Artist: Gregor Schneider
Date of Action: June, 2005
Location: Venice, Italy
Subject: Political/Economic/Social Opinion, Religion
Medium: Installation, Public Art, Sculpture
Confronting Bodies: City Officials in Venice, Italy
Description of Artwork: "Cube Venice" is a 50-foot sculpture designed specifically for display at the Venice Biennale art festival. Gregor Schneider was inspired by the Kaaba, the central structure at the Muslim holy site of Mecca, to design a large black cube for display in a public square. The artist has called the Kaaba "one of the most fascinating and beautiful buildings of in the history of mankind."
Of "Cube Venice," Schneider said, "The box summons us all, it allows me to look past the critical reporting and to call on the public, something I didn’t have to do before. It challenges Muslims, which didn't know this way of repproachement before, and it shows something to the visitors of the western world they have never seen before. In the history of Islam Abraham/Ibrahim is the constructor of the Kaaba. All three Monotheistic religions can identify with this building very well."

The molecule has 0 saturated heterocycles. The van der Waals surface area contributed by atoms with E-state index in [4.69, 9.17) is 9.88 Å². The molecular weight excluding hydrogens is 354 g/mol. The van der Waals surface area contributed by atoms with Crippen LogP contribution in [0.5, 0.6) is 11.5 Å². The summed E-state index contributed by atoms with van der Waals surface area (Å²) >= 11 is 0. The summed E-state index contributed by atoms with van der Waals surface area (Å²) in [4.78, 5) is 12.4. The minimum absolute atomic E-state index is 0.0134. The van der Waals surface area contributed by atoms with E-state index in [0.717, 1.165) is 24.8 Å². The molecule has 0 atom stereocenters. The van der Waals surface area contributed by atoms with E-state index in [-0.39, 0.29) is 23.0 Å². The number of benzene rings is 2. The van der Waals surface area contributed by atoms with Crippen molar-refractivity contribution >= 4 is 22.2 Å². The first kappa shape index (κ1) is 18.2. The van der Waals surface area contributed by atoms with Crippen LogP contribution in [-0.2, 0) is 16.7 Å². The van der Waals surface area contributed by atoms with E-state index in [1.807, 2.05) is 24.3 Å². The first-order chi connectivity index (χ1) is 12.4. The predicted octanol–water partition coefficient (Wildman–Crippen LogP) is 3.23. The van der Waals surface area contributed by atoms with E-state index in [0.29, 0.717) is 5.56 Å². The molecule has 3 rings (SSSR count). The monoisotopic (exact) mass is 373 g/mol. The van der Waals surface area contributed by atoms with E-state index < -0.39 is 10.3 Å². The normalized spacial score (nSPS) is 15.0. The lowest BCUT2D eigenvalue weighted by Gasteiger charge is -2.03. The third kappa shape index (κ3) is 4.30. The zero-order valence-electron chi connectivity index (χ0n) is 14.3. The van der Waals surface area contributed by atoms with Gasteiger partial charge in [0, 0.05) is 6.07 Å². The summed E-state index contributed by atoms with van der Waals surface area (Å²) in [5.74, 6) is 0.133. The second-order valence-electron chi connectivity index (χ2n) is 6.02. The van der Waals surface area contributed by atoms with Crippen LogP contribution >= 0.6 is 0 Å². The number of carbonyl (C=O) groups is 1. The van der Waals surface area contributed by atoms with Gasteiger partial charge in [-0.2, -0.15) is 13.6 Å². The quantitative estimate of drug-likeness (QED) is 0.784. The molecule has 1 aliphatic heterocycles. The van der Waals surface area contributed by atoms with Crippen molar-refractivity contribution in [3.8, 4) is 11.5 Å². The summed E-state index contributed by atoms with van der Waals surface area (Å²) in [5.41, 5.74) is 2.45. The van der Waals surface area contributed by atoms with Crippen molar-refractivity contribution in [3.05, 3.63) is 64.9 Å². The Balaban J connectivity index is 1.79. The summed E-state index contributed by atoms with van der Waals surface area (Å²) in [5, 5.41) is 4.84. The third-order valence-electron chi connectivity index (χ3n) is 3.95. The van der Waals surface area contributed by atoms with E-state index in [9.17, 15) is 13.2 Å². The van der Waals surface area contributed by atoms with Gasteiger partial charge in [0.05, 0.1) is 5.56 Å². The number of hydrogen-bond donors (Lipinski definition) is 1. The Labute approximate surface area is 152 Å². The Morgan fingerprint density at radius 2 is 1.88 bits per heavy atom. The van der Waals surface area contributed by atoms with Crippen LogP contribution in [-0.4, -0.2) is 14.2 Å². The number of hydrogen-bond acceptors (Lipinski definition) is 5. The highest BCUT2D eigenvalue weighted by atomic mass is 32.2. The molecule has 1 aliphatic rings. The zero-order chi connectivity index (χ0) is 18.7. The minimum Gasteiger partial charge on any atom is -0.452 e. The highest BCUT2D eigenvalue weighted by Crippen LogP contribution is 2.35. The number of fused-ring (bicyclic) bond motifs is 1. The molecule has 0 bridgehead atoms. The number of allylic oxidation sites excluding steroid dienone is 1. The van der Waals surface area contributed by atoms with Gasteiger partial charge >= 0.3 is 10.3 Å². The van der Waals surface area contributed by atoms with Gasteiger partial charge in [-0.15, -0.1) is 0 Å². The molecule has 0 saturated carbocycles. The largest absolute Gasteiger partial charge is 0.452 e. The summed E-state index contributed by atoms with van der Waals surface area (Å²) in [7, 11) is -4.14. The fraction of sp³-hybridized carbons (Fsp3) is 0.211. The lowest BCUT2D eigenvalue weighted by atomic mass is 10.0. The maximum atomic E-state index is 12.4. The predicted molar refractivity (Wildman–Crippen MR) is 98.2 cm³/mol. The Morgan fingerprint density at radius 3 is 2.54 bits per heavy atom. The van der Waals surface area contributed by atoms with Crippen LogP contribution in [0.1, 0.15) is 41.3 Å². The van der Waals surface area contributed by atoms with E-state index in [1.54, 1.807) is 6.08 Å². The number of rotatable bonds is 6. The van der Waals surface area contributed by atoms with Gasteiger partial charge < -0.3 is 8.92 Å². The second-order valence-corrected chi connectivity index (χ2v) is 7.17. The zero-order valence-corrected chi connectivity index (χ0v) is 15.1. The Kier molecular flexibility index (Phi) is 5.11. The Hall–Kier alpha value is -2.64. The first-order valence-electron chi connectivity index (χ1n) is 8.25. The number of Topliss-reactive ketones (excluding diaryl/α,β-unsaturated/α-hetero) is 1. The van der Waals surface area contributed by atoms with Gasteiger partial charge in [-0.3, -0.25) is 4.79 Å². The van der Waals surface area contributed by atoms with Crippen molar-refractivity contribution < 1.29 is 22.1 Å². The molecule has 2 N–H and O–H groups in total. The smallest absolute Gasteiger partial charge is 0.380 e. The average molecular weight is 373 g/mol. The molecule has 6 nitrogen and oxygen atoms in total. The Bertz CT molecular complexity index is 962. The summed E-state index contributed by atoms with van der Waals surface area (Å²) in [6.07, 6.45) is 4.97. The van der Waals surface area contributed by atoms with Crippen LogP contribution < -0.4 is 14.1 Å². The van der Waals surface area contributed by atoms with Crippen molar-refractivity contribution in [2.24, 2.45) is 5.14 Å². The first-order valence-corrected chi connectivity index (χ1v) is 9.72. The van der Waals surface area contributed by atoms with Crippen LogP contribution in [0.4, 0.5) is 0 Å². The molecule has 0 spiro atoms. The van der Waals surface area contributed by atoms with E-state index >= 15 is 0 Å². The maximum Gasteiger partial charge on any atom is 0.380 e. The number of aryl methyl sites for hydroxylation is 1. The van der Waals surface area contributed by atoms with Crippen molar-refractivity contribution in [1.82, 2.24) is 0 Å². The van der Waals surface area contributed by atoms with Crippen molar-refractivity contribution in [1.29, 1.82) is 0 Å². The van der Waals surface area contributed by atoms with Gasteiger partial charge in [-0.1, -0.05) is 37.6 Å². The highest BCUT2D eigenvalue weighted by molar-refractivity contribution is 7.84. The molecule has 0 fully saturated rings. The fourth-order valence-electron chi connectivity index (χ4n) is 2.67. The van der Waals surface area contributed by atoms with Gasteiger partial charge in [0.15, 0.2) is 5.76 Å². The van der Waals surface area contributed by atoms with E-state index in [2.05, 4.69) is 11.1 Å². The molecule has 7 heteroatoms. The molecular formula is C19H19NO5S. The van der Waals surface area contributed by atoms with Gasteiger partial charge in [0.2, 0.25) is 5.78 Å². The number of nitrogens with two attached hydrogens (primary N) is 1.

The Incident: City officials in Venice blocked the piece for "health and safety" reasons after concerns were raised over possible violent reactions from Muslim extremist groups. Schneider voiced his belief that the piece was censored for "political reasons," while city officials insisted their decision was based solely on questions of safety and event security.
Islam maintains no rule against the reproduction or depiction of the Kaaba.
Results of Incident: "Cube Venice" was not realized at the 2005 Venice Biennale. Schneider realized his vision two years later with "Cube Hamburg." The later piece met with great acclaim and no incidents of violence or backlash were reported.